Intervention without leverage: Explaining the prevalence of weak mediators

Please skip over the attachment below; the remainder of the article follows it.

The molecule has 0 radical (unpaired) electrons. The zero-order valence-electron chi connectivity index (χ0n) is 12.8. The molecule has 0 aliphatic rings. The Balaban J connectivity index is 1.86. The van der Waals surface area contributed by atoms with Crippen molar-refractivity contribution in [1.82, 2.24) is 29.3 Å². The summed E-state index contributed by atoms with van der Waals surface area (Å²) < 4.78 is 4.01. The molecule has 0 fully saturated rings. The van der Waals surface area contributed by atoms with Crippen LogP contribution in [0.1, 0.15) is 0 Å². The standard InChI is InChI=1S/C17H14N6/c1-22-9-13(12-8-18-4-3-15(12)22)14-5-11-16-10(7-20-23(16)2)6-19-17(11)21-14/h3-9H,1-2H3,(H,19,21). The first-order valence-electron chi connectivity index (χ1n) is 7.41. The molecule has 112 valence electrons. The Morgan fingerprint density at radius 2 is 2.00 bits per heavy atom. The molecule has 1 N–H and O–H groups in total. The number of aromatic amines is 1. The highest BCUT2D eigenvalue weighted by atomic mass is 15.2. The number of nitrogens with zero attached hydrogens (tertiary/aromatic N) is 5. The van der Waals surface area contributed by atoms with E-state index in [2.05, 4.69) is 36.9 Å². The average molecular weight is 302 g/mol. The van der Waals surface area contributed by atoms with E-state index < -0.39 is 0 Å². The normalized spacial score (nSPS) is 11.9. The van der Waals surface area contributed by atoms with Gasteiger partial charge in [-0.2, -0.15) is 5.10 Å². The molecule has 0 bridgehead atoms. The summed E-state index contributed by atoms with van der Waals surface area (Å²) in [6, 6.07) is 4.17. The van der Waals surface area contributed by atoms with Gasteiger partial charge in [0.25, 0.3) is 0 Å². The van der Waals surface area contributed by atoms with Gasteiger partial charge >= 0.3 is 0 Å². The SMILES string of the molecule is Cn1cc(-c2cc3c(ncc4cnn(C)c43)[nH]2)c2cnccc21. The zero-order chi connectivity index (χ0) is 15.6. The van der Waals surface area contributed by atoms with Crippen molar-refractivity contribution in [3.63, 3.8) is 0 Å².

Existing research on international mediation emphasizes the importance of leverage in altering the combatants' ability to reach a negotiated settlement. Less understood is the role of third parties that do not have access to sources of leverage even though they comprise a substantial amount of mediation efforts. This paper highlights two potential explanations for the prevalence of "weak" mediators. First, a choice of third parties without leverage might be a product of the "supply side" preferences of the international community, in particular, the great powers. Second, the inclusion of third parties without any leverage can result from actors hedging their commitments to the peace process when they suspect with some uncertainty that one side will use third-party involvement insincerely for ends other than peace. Using data from the Managing Intrastate Low Level Conflicts (MILC) project, in conjunction with the PRIO/UPPSALA Armed Conflict data, empirical results using competing risk models confirm both logics. Mediators with weak leverage are more likely when an actor has strong incentives to stall: specifically, when the immediate costs of conflict are high, there is domestic political pressure in the absence of democratic accountability, and relative bargaining power is shifting. The findings also suggest that supply-side dynamics matter. Weak mediators are less likely in the presence of substantial foreign investment and in neighborhoods with strong states, but mediators of all types are more likely in democratic neighborhoods. To further explore the role of insincere motivations, the paper considers the 2002 Ceasefire Agreement (CFA) in Sri Lanka, brokered by Norway. © Taylor & Francis Group, LLC.
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